Cape Girardeau following a national trend of hospitals employing more physicians
Thursday, May 19, 2011
More and more local physicians are turning to hospitals to buy their practices to escape the burdens of the business of medicine.
Health care reform mandates, uncertainty about future Medicare reimbursements and increasing operating costs are all factors area hospital officials say lead local physicians to approach them about purchasing their practices.
"The economics of running a practice are removed so that physicians can focus on patient care instead of business operations," said Steven Bjelich, president and CEO of Saint Francis Medical Center, which owns 25 medical practices employing 105 physicians.
SoutheastHEALTH employs 60 physicians working in the 16 medical practices it owns.
Government regulations and requirements from private insurance companies have increased the cost of managing a physician practice, said William Pfingsten, vice president of physician services at SoutheastHEALTH.
"Physicians want to provide their patients with the best possible care, but these government regulations and [private insurance] payor requirements are time-consuming and all too often pull physicians away from what they are trained to do and want to do," he said.
Cape Girardeau is following a national trend of hospitals employing more physicians. According to the Medical Group Management Association, from 2002 to 2008 the percentage of hospital-employed physicians grew by about 30 percent while physician-owned practices declined by about 20 percent.
Sixty-five percent of established physicians and 49 percent of doctors hired out of residencies or fellowships worked for hospital-owned practices in 2009, according to MGMA.
"Physicians coming out of residencies are seeking employment with hospitals, like Saint Francis, to assist in relieving the huge expense of medical school," Bjelich said.
They may not have the resources to buy into or start up a private practice, he said.
Both hospitals said younger physicians are looking for more of a work and life balance and the salary stability that being a hospital employee provides.
For hospitals, employing more physicians ensures a steady stream of patient referrals, said Dr. Eric Morton, an independent physician in Cape Girardeau who is concerned the trend is compromising patients' health care choices.
"Once a physician is hospital-employed, the hospital can't mandate, but they can strongly recommend they refer patients to other hospitals and specialists in their system," said Morton, a physician at Women First in Cape Girardeau. "That person might not be the best doctor for that patient."
Doctors employed by hospitals may also feel pressure to use expensive high-end technology at the hospital when lower-cost procedures would have the same outcome.
"I don't think they're doing anything that is illegal, unethical or immoral, but is it in the best interest of the patient when a lower-cost procedure would work?" Morton said.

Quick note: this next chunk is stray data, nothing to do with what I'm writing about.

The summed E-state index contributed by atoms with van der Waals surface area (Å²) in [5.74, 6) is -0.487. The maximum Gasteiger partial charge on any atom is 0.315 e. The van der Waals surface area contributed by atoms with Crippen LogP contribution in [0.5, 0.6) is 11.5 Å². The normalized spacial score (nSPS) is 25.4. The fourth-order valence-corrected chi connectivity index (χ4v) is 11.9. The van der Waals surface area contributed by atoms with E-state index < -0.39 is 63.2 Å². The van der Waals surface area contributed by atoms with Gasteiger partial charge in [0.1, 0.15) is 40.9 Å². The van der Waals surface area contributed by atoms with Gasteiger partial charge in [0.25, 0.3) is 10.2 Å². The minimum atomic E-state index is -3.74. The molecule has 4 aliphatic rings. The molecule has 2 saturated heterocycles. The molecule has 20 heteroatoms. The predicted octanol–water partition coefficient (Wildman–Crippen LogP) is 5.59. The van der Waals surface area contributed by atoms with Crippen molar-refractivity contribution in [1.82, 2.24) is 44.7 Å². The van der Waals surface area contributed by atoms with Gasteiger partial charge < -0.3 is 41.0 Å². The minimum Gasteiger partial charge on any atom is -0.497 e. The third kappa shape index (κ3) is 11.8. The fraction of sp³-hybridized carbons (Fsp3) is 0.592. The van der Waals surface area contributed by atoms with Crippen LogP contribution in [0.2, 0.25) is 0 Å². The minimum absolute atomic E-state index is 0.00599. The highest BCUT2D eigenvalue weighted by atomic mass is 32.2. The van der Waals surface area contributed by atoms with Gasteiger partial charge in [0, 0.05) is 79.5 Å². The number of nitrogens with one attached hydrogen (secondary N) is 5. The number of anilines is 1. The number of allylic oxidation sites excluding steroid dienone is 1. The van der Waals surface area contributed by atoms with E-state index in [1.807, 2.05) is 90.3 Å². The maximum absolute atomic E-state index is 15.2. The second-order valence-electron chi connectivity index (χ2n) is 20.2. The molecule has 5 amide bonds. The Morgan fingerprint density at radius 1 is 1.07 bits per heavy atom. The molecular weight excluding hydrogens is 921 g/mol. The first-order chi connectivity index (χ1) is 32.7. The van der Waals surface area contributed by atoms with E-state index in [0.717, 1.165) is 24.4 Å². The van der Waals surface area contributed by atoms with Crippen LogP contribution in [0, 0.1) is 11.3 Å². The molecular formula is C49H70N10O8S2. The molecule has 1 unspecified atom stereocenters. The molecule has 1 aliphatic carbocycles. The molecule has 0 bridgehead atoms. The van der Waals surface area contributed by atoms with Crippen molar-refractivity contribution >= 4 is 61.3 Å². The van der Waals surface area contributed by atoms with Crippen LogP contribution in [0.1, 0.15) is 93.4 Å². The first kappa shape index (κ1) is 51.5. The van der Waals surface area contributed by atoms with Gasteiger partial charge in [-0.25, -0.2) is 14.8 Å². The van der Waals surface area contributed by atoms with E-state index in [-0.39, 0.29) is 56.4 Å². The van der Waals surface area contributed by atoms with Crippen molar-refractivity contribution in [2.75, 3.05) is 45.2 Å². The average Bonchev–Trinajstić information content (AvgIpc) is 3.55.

He said he has nothing against his colleagues who are hospital-based physicians or how they practice medicine, but it's not for him.
"I don't want someone to tell me how to practice my craft. Telling me when and how and where to do it," he said. "I'm responsible to only one person. That is my patient. I have no financial responsibility to another institution so I don't have to worry about someone looking over my shoulder."
Tom Holloway, executive vice president of the Missouri State Medical Association, representing 6,500 physicians, said some doctors who have sold their practices to hospitals find themselves lost in hospital bureaucracy, and find their clinics low on hospitals' priority list for upgrades.
"Not everybody thinks this is a good thing at all. When you see consolidation in a free marketplace, it's not healthy," Holloway said.
Both Holloway and Morton said they've seen the trend before, back in the 1990s when insurance companies heavily pushed HMO plans.
"It didn't go well at all. Hospitals will admit they overspent, and a lot of them ended up divesting themselves," Holloway said.
Physicians bought their practices back for pennies on the dollar, Morton said.
Since Congress adopted the Patient Protection and Affordable Care Act in 2010, physician practices and hospitals started aligning again.
One of the provisions of the law creates a model of health care delivery for Medicare patients called accountable care organizations. These organizations of health care providers will have a hospital at the center of the organization along with primary care physicians, specialists and other medical professionals.
"It allows for closer cooperation among primary care doctors and those in specialty fields. This can prevent unnecessary duplication of diagnostic tests and medical records and provide for uniform payment systems," Pfingsten said. "This is particularly important because Medicare will be changing to a lump-sum payment system for patient care, which will include reimbursement for physician services and hospital care."
The ACO model is estimated to save Medicare as much as $430 million over three years by better coordinating care and eliminating duplication, according to the Centers for Medicare & Medicaid Services.
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